Southern Diet, Marijuana Linked to Increased Stroke Risk, Studies Say

Separate studies have linked deep-fried foods and marijuana to an increased risk for having a stroke.

Southern diet linked to increased risk for stroke 

Did you know some people refer to the Southeast as the "stroke belt"? 

A new study finds there may be truth in that moniker, an Associated Press article reports. 

People whose diets are heavy on deep-fried foods and sugary drinks — we do love our sweet tea and Coca-Cola — were more likely to suffer a stroke. 

"We're talking about fried foods, french fries, hamburgers, processed meats, hot dogs," bacon, ham, liver, gizzards and sugary drinks, the reports quotes study leader Suzanne Judd of the University of Alabama in Birmingham as saying. 

Those who ate about six meals a week including those foods had a 41 percent higher stroke risk than people who ate that way about once a month, the federally-funded study found. And blacks were five times more likely than whites to have a diet linked with the highest stroke risk.

Click here to read more. 

Marijuana possibly linked to increased risk for stroke 

Some bad news for marijuana users, Time reports — researchers in New Zealand have found what they believe is an increased risk of stroke among those who smoked marijuana compared to those who did not. 

The study included 160 patients ages 18 to 55 who had suffered a stroke connected to a blood clot in the brain, and who agreed to have their urine tested for marijuana within 72 hours of the stroke. Results were compared to those from 160 controls who had not had a stroke but visited a hospital for other reasons.

The report says the study, however, could not separate tobacco smokers from marijuana smokers because all but one of those testing positive for marijuana in their urine also showed signs of nicotine.

Adding a twist: Research published in the "American Heart Journal" said marijuana users who had heart attacks were no more likely to die than those those hadn’t smoked cannabis.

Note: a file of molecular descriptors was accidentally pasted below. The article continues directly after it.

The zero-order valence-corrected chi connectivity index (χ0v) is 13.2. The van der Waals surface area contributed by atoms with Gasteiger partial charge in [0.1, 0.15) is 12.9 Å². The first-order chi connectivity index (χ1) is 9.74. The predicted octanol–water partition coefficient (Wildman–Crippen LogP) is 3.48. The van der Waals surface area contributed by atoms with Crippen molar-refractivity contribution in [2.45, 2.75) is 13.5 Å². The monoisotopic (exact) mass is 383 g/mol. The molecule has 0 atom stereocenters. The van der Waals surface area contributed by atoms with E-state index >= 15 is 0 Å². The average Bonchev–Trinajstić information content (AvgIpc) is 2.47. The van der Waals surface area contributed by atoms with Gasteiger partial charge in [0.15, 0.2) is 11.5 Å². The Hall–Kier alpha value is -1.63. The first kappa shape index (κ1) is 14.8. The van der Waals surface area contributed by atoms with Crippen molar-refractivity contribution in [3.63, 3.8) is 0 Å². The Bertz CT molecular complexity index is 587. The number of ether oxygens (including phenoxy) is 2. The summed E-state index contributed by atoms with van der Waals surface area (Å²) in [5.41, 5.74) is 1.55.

"Taken together, the findings highlight the still-confusing state of marijuana research," the report reads. 

While marijuana may be linked to an increased chance of having a stroke, it may, on the other hand, be useful in the fight against cancer. A report posted by the San Francisco Chronicle in September 2012, "Pot compound seen as tool against cancer", says a compound found in marijuana appears to be a cancer-fighting agent. 

Know the signs of a stroke 

Whether or not you're indulging in deep-fried foods or smoking marijuana or legal cigarettes, or all the above, it might be helpful to know the signs of a stroke. Click here to check out an announcement posted by the Ad Council on the acronym FAST that can help you remember how to spot signs of a stroke. 

Tony February 08, 2013 at 10:40 PM
The study says that of the 160 cannabis users who were part of the sample, 159 also tested positive for nicotine, which means they were also tobacco users. That's a clear experimental confound that the authors of the study put in their conclusions. Everyone knows cigarettes will increase your risk of cardiovascular problems, and that won't grab headlines like MARY JANE does. So it's not really "bad news" for cannabis users or advocates. It's just bad news for journalistic integrity, or rather, the lack there-of.
jud February 09, 2013 at 01:52 AM
how do people even fall for this propaganda at this point? I guarantee you will be hearing about this for the next five years. If you point out the fact that they were all cigarette smokers too, people will just say "Stoners always want to pick apart studies that contradict what they want to hear"... yeah. Its the 'stoners' doing that.


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